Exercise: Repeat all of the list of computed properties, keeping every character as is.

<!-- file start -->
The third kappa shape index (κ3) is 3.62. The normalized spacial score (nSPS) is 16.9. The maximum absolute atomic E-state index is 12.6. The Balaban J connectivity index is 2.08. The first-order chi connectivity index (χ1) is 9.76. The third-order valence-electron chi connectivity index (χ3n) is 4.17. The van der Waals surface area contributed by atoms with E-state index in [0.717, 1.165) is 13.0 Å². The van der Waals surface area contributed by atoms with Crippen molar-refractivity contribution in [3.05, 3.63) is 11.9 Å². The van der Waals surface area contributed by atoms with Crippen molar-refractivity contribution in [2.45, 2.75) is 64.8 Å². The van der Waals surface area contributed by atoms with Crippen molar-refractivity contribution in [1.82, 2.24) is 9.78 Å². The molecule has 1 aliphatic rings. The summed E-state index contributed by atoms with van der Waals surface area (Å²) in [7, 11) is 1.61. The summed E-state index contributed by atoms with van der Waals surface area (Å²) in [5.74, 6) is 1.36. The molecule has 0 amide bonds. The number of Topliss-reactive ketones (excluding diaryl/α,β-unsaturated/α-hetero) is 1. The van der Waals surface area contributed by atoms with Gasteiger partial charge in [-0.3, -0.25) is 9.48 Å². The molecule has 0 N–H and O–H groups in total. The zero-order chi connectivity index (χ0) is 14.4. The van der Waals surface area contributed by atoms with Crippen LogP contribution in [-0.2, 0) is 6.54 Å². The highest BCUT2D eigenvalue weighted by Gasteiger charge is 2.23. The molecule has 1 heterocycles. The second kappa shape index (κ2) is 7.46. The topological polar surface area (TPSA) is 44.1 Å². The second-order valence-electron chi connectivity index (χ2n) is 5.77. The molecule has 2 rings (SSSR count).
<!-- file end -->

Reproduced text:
The third kappa shape index (κ3) is 3.62. The normalized spacial score (nSPS) is 16.9. The maximum absolute atomic E-state index is 12.6. The Balaban J connectivity index is 2.08. The first-order chi connectivity index (χ1) is 9.76. The third-order valence-electron chi connectivity index (χ3n) is 4.17. The van der Waals surface area contributed by atoms with E-state index in [0.717, 1.165) is 13.0 Å². The van der Waals surface area contributed by atoms with Crippen molar-refractivity contribution in [3.05, 3.63) is 11.9 Å². The van der Waals surface area contributed by atoms with Crippen molar-refractivity contribution in [2.45, 2.75) is 64.8 Å². The van der Waals surface area contributed by atoms with Crippen molar-refractivity contribution in [1.82, 2.24) is 9.78 Å². The molecule has 1 aliphatic rings. The summed E-state index contributed by atoms with van der Waals surface area (Å²) in [7, 11) is 1.61. The summed E-state index contributed by atoms with van der Waals surface area (Å²) in [5.74, 6) is 1.36. The molecule has 0 amide bonds. The number of Topliss-reactive ketones (excluding diaryl/α,β-unsaturated/α-hetero) is 1. The van der Waals surface area contributed by atoms with Gasteiger partial charge in [-0.3, -0.25) is 9.48 Å². The molecule has 0 N–H and O–H groups in total. The zero-order chi connectivity index (χ0) is 14.4. The van der Waals surface area contributed by atoms with Crippen LogP contribution in [-0.2, 0) is 6.54 Å². The highest BCUT2D eigenvalue weighted by Gasteiger charge is 2.23. The molecule has 1 heterocycles. The second kappa shape index (κ2) is 7.46. The topological polar surface area (TPSA) is 44.1 Å². The second-order valence-electron chi connectivity index (χ2n) is 5.77. The molecule has 2 rings (SSSR count).